‘Ignore the conspiracy theories: scientists know Covid-19 wasn’t created in a lab,’ ran the headline to one typical article he wrote in The Guardian.

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But other scientists say there is no firm evidence at this stage to back Daszak’s insistence that Covid-19 crossed from animals to humans via natural transmission. Many point to the simple yet startling coincidence that Wuhan is home to Asia’s main research centre on bat coronaviruses as well as the place where the pandemic erupted.

Emails released through freedom of information requests have shown Daszak recruited some of the world’s top scientists to counter claims of a possible lab leak with publication of a landmark collective letter to The Lancet early last year. He drafted their statement attacking ‘conspiracy theories suggesting that Covid-19 does not have a natural origin’ and then persuaded 26 other prominent scientists to back it. He suggested the letter should not be identifiable as ‘coming from any one organisation or person’.

The signatories include six of the 12-strong Lancet team investigating the cause of the outbreak.

Yet it has emerged that Daszak had previously issued warnings over the dangers of sparking a global pandemic from a laboratory incident – and said the risks were greater with the sort of virus manipulation research being carried out in Wuhan.

In October 2015, he co-authored an article in the journal Nature on ‘spillover and pandemic properties of viruses’ that identified the risk from ‘virus exposure in laboratory settings’ and from ‘wild animals housed in laboratories’.

Seven months earlier, Daszak was a key speaker at a high-powered seminar on reducing risk from emerging infectious diseases hosted by the prestigious National Academies of Science in Washington. 

Among materials prepared for the meeting was a 13-page document by Daszak entitled ‘Assessing coronavirus threats’ that included a page examining ‘spillover potential’ from ‘genetic and experimental studies’.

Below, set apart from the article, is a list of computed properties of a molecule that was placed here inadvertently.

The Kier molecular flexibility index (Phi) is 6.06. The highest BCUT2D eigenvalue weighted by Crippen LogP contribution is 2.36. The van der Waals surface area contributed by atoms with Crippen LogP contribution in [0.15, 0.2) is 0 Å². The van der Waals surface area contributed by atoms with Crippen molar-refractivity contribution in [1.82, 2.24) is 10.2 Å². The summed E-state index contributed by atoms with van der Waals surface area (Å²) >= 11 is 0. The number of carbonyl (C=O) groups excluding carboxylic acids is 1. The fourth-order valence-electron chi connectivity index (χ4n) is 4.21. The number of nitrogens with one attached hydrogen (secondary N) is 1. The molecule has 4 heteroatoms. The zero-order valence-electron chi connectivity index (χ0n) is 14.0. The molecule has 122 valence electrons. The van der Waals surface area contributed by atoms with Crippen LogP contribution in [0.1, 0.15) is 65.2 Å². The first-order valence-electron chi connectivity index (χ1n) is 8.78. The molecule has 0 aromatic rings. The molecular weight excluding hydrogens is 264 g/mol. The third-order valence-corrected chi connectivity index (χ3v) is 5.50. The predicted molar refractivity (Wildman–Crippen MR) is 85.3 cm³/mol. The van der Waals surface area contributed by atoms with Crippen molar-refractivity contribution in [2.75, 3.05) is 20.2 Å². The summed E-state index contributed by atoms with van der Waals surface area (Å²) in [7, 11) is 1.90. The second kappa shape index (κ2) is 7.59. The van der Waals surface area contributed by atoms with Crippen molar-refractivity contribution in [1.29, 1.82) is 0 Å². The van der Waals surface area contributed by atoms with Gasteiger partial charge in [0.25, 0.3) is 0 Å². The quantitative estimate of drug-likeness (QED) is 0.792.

This identified steps that increased dangers from such research – rising from lower risk sampling of viruses through to the highest risk from experiments on infecting isolated cells and on so-called ‘humanised mice’ – animals created for labs with human genes, cells or tissues in their bodies.

Yet on January 2 – three days after news broke outside China of a new respiratory disease in Wuhan – Daszak boasted on Twitter of isolating Sars coronaviruses ‘that bind to human cells in the lab’.

He added that other scientists have shown ‘some of these have pandemic potential, able to infect humanised mice’.

Another tweet two months earlier talked about ‘great progress’ with Sars-related coronaviruses from bats through identifying new strains, finding ones that bind to human cells and ‘using recombinant viruses/humanised mice to see Sars-like signs and showing some don’t respond to vaccines’.

Daszak also told a podcast that bat coronaviruses could be manipulated in a lab ‘pretty easily’, explaining how their spike proteins – which bind to human receptors in cells – drive the risk of transmission from animals to humans.

‘You can get the [genetic] sequence, build the protein, insert it into